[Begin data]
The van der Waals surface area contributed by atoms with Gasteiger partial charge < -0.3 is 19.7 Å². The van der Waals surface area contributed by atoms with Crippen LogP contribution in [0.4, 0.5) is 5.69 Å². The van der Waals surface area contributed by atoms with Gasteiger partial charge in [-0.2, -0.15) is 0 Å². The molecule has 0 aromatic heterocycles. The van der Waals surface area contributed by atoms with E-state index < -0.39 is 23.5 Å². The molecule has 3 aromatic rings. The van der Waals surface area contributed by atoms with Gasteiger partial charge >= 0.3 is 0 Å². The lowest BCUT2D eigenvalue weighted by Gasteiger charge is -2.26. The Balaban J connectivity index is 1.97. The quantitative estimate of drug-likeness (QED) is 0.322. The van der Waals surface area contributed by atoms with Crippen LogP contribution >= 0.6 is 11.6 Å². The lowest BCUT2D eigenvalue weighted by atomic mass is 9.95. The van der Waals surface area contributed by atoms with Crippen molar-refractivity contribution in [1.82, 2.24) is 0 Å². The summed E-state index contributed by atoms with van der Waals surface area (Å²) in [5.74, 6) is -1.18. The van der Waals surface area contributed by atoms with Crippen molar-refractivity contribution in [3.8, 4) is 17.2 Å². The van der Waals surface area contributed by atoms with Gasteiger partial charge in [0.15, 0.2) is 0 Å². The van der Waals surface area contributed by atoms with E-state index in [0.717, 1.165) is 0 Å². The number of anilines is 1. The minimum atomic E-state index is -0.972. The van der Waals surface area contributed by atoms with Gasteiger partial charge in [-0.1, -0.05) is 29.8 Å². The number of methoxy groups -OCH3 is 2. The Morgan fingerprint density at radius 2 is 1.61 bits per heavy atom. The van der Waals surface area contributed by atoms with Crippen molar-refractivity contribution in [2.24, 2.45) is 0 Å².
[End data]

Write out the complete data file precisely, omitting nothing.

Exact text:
The van der Waals surface area contributed by atoms with Gasteiger partial charge < -0.3 is 19.7 Å². The van der Waals surface area contributed by atoms with Crippen LogP contribution in [0.4, 0.5) is 5.69 Å². The van der Waals surface area contributed by atoms with Gasteiger partial charge in [-0.2, -0.15) is 0 Å². The molecule has 0 aromatic heterocycles. The van der Waals surface area contributed by atoms with E-state index < -0.39 is 23.5 Å². The molecule has 3 aromatic rings. The van der Waals surface area contributed by atoms with Gasteiger partial charge >= 0.3 is 0 Å². The lowest BCUT2D eigenvalue weighted by Gasteiger charge is -2.26. The Balaban J connectivity index is 1.97. The quantitative estimate of drug-likeness (QED) is 0.322. The van der Waals surface area contributed by atoms with Crippen LogP contribution >= 0.6 is 11.6 Å². The lowest BCUT2D eigenvalue weighted by atomic mass is 9.95. The van der Waals surface area contributed by atoms with Crippen molar-refractivity contribution in [1.82, 2.24) is 0 Å². The summed E-state index contributed by atoms with van der Waals surface area (Å²) in [5.74, 6) is -1.18. The van der Waals surface area contributed by atoms with Crippen molar-refractivity contribution in [3.8, 4) is 17.2 Å². The van der Waals surface area contributed by atoms with Gasteiger partial charge in [0.15, 0.2) is 0 Å². The van der Waals surface area contributed by atoms with E-state index in [0.717, 1.165) is 0 Å². The number of anilines is 1. The minimum atomic E-state index is -0.972. The van der Waals surface area contributed by atoms with Gasteiger partial charge in [-0.1, -0.05) is 29.8 Å². The number of methoxy groups -OCH3 is 2. The Morgan fingerprint density at radius 2 is 1.61 bits per heavy atom. The van der Waals surface area contributed by atoms with Crippen molar-refractivity contribution in [2.24, 2.45) is 0 Å².